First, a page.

Tuesday, 30 October 2012

MODALS

All the auxiliary verbs except be, do and have are called modals. Unlike other auxiliary verbs modals only exist in their helping form; they cannot act alone as the main verb in a sentence.
Be, do, and have also differ from the other auxiliaries in that they can also serve as ordinary verbs in a given sentence.

The modal verbs are:-

CAN / COULD / MAY / MIGHT / MUST / SHALL / SHOULD / OUGHT TO / WILL / WOULD


Modal
Example
Uses
Can They can control their own budgets. We can’t fix it.
Can I smoke here?
Can you help me?
Ability / Possibility Inability / Impossibility
Asking for permission
Request
Could Could I borrow your dictionary? Could you say it again more slowly?
We could try to fix it ourselves.
I think we could have another Gulf War.
He gave up his old job so he could work for us.
Asking for permission. Request
Suggestion
Future possibility
Ability in the past
May May I have another cup of coffee? China may become a major economic power. Asking for permission Future possibility
Might We'd better phone tomorrow, they might be eating their dinner now.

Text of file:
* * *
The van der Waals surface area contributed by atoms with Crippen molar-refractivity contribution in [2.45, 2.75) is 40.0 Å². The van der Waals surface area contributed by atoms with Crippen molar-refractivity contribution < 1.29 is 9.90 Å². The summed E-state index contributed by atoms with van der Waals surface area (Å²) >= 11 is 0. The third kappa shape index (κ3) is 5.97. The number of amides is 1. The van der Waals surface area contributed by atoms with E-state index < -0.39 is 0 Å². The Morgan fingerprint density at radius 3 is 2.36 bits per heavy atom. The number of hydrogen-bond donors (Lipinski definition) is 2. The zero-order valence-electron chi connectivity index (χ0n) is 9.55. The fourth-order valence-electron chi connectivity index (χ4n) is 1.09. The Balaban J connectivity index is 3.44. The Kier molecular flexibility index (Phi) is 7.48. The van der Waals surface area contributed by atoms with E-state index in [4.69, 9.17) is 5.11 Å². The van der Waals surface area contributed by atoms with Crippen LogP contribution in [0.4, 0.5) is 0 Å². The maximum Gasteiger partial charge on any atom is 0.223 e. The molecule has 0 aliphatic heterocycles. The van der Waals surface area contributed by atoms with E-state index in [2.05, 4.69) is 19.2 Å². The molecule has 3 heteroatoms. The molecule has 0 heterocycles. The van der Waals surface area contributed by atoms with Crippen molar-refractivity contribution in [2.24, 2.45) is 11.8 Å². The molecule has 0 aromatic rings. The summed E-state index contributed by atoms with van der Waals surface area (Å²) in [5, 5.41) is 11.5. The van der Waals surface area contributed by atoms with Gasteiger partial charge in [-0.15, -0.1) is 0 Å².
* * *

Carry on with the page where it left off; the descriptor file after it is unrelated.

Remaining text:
They might give us a 10% discount.
Present possibility
Future possibility
Must We must say good-bye now. They mustn’t disrupt the work more than necessary. Necessity / Obligation Prohibition
Ought to We ought to employ a professional writer. Saying what’s right or correct
Shall
(More common in the UK than the US)
Shall I help you with your luggage? Shall we say 2.30 then?
Shall I do that or will you?
Offer Suggestion
Asking what to do
Should We should sort out this problem at once. I think we should check everything again.
Profits should increase next year.
Saying what’s right or correct Recommending action
Uncertain prediction
Will I can’t see any taxis so I’ll walk. I'll do that for you if you like.
I’ll get back to you first thing on Monday.
Profits will increase next year.
Instant decisions Offer
Promise
Certain prediction
Would Would you mind if I brought a colleague with me? Would you pass the salt please?
Would you mind waiting a moment?
"Would three o`clock suit you?" - "That’d be fine."
Would you like to play golf this Friday?
"Would you prefer tea or coffee?" - "I’d like tea please."
Asking for permission Request
Request
Making arrangements
Invitation
Preferences

!Note The modal auxiliary verbs are always followed by the base form. The verb used to, which is explained here, can also be used like a modal verb.

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